August 28, 2014 Photo © Grafvision - Fotolia.com

Some people spend all their time inveighing against the ever-encroaching federal government getting its nose into every aspect of modern life. Somedays it's pretty hard to argue with that notion.

Take the case of the rogue watermelons. The feds are concerned because watermelons don't come with nutrition labels and are working on rules that would correct this oversight.

Perhaps genetic modification will someday enable watermelons to produce their own nutrition labels but for now, it looks like we'll be stuck with the stick-on variety.

Blame Obamacare

As far as we've been able to determine, it's only sliced watermelons that are currently being considered as outlaws. Apparently, a provision in the Affordable Care Act -- yes, that's right, Obamacare -- stipulates that as soon as a watermelon is sliced open, it becomes a potential restaurant serving and must be labeled with calorie information.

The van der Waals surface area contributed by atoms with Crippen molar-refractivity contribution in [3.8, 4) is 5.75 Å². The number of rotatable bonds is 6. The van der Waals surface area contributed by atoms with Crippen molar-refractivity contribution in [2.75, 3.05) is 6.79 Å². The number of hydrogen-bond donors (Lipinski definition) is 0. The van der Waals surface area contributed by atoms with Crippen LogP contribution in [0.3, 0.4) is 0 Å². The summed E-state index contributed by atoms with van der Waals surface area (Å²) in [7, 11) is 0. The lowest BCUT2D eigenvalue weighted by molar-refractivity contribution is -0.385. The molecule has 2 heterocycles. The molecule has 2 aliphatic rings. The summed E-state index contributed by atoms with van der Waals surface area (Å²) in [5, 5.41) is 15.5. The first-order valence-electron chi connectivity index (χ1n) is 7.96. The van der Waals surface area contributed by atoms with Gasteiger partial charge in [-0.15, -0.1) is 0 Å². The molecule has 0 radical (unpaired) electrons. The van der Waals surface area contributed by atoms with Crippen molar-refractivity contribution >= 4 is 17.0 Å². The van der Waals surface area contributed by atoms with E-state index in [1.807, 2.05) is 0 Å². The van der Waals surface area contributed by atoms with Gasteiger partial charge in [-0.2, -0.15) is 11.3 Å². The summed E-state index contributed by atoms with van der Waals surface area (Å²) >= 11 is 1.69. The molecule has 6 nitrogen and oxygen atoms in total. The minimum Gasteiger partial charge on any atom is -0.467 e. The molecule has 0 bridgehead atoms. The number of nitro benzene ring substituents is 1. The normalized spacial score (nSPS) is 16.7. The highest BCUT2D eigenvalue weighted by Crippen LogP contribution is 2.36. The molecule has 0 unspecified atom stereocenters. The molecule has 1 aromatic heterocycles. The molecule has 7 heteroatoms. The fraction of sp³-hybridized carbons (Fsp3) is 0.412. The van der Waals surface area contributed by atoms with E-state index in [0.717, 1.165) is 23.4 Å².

The Food and Drug Administration (FDA) is, with a straight face, working on a rule to implement this provision, according to information harvested by the Food Marketing Institute (FMI), a food industry trade group.

Besides watermelons bound for restaurants, melons arrayed in supermarkets may also need labels, as the act of slicing them open makes them "food on display," which would require calorie information "directly affixed to or adjacent to the item, not just on a menu or menu board, which is the required method for restaurant food," as FMI puts it. 

This might all seem rather absurd but it gets worse as one considers the practicality of the matter. After all, the caloric content of a given slice of watermelon varies with a number of factors -- like, uh, weight and degree of ripeness. Estimating could spell trouble. Stores that get it wrong could be subject to a penalty.